Shelter is one of the oldest and most important tools invented by humans. It wasn’t strictly invented by humans, obviously, but a lot can be said for the development of the castle, the fortress, the hut and the house over where we used to live. Most of us would rather stay in heated homes than caves and under fallen trees, after all. Mountainside caverns don’t exactly have commercial hvac services or hvac contractors, at any rate. But, although we live in perfectly controlled homes in the modern world, it didn’t always used to be this way. Throughout all different lands and all different histories, peoples have adapted their homes to suit their specific geography. A castle isn’t going to stand on the beaches of ancient Polynesia just as a grass hut isn’t exactly going to cut it in northern Scotland. So what, exactly, did affect the development of all of these homes? What was it like to live in medieval China in a palace with no poolpak servicing or hvac companies? What follows is a short list of examples involving various places and how the location of these places affected the type of buildings therein.
- The Australian outback
Let’s start somewhere a little more interesting and complicated, shall we? For literal thousands of years, the Australian aborigines have lived in the dry and desiccated lands in the center of the Australian outback. This is the first example of what we’re going to call a hot climate civilization and we’re starting with it for good reason. Aboriginal culture is one of the oldest and most venerated on Earth, having cultured and maintained many of the same myths and legends for thousands of years. As such, it’s interesting to look at them through an architectural lens and see how our early ancestors adapted their buildings to fit various geographies. Now, the Aborigines survived, and still survive, off what they can glean from surrounding civilizations and the land itself. They very connected to the land and tend to live in villages made of natural materials such as stone, vegetation and earth. Suffice it to say, these buildings aren’t maintained by much, no hvac contractors or electricians. But they still stand, at least as long as the people live in them before moving away to another place. So what makes these dwellings so special?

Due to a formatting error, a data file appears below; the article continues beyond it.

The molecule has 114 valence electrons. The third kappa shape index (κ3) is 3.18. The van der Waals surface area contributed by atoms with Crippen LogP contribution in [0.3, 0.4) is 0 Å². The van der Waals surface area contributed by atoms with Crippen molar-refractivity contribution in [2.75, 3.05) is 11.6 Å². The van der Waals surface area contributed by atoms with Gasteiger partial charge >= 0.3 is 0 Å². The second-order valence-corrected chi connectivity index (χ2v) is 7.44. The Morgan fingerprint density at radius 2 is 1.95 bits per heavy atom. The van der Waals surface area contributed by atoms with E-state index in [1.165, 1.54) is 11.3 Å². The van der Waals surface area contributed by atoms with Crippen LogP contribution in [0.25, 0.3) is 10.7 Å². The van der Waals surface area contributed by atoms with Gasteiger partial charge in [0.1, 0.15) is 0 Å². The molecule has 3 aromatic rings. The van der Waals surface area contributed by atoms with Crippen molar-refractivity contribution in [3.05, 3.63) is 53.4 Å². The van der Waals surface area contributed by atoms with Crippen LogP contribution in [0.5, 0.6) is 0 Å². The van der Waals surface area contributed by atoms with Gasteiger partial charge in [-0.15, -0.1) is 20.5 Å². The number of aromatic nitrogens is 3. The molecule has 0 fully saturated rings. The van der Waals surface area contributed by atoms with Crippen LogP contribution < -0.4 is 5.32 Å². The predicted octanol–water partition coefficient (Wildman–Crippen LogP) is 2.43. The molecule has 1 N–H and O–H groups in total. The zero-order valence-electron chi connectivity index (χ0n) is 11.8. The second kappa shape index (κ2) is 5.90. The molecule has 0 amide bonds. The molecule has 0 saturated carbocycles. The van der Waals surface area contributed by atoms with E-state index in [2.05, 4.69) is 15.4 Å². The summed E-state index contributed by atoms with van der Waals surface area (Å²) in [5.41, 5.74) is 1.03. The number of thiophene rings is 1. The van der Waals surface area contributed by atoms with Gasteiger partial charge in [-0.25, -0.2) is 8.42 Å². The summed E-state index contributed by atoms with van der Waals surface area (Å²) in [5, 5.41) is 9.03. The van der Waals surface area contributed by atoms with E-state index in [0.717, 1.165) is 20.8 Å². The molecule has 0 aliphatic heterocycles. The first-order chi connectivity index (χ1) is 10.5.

Living in the hot climate
Like many desert dwelling peoples, the Australian aborigines have developed houses that ventilate heat and maintain a maximum amount of shade. They prioritize staying cool above all else, whether it’s from modern day technology or more traditional methods. Desert houses like theirs are often wide and flat, with large roofs that disperse the heat away from a centralized core. There’s no AC, no place for hvac contractors to come in, no Freon or chemicals. There can be, occasionally, but it’s interesting nonetheless. In these hot climate civilizations, the priority of architecture is on dispersing heat in any possible. It’s open and wide and sprawling, with few windows and a lack of doors. Across the world, in the ancient and vanished Anasazi civilization, the houses were built into and connected by the walls of cliffs. Remains of their homes can be seen dotting the canyon sides of deserts all over the southwest United States like huge open caverns. By building out and in, these peoples kept cool and stayed away from the worst heat of the day.
What about the other side of civilization? How did the ancient Scandinavians, the Russians, the Inuits, keep warm in the face of bitter cold? Structures in these places tended to also be built into the ground but sealed up and thick to keep out the cold. The architecture for much of the northern world retains this sense of design today and you can see it if you look it up. If there had been hvac contractors in these societies, they would have to worry about keeping people warm, not cool. Maintaining fires and body warmth was an absolute must for all northern peoples and it still is. No one much likes frosted fingers and toes, after all.